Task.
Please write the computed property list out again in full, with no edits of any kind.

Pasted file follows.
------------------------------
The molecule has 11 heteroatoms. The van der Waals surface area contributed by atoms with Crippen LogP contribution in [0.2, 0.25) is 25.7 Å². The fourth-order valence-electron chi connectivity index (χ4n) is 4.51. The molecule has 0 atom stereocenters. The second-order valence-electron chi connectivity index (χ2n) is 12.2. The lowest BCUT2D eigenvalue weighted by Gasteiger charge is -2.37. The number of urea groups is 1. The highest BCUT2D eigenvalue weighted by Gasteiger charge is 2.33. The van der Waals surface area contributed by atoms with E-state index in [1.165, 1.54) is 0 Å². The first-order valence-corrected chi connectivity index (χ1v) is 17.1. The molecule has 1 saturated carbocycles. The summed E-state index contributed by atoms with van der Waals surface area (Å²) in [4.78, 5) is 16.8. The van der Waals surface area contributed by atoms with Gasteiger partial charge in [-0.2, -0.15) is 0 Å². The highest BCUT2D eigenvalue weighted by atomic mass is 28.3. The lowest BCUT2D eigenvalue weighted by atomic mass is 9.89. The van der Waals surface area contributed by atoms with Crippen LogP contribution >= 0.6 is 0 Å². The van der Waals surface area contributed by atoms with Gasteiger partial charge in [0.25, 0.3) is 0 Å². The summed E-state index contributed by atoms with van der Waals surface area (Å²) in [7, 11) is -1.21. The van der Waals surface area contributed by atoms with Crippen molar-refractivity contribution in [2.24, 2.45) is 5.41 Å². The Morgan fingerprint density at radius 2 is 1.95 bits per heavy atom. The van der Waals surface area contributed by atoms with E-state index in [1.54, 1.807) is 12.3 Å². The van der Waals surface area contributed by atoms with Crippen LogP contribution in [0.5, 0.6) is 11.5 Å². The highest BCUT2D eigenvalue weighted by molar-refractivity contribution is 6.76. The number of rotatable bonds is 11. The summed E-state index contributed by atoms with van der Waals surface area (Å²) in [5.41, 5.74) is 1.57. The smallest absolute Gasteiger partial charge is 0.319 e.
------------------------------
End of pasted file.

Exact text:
The molecule has 11 heteroatoms. The van der Waals surface area contributed by atoms with Crippen LogP contribution in [0.2, 0.25) is 25.7 Å². The fourth-order valence-electron chi connectivity index (χ4n) is 4.51. The molecule has 0 atom stereocenters. The second-order valence-electron chi connectivity index (χ2n) is 12.2. The lowest BCUT2D eigenvalue weighted by Gasteiger charge is -2.37. The number of urea groups is 1. The highest BCUT2D eigenvalue weighted by Gasteiger charge is 2.33. The van der Waals surface area contributed by atoms with E-state index in [1.165, 1.54) is 0 Å². The first-order valence-corrected chi connectivity index (χ1v) is 17.1. The molecule has 1 saturated carbocycles. The summed E-state index contributed by atoms with van der Waals surface area (Å²) in [4.78, 5) is 16.8. The van der Waals surface area contributed by atoms with Gasteiger partial charge in [-0.2, -0.15) is 0 Å². The highest BCUT2D eigenvalue weighted by atomic mass is 28.3. The lowest BCUT2D eigenvalue weighted by atomic mass is 9.89. The van der Waals surface area contributed by atoms with Crippen LogP contribution >= 0.6 is 0 Å². The van der Waals surface area contributed by atoms with Gasteiger partial charge in [0.25, 0.3) is 0 Å². The summed E-state index contributed by atoms with van der Waals surface area (Å²) in [7, 11) is -1.21. The van der Waals surface area contributed by atoms with Crippen molar-refractivity contribution in [2.24, 2.45) is 5.41 Å². The Morgan fingerprint density at radius 2 is 1.95 bits per heavy atom. The van der Waals surface area contributed by atoms with E-state index in [1.54, 1.807) is 12.3 Å². The van der Waals surface area contributed by atoms with Crippen LogP contribution in [0.5, 0.6) is 11.5 Å². The highest BCUT2D eigenvalue weighted by molar-refractivity contribution is 6.76. The number of rotatable bonds is 11. The summed E-state index contributed by atoms with van der Waals surface area (Å²) in [5.41, 5.74) is 1.57. The smallest absolute Gasteiger partial charge is 0.319 e.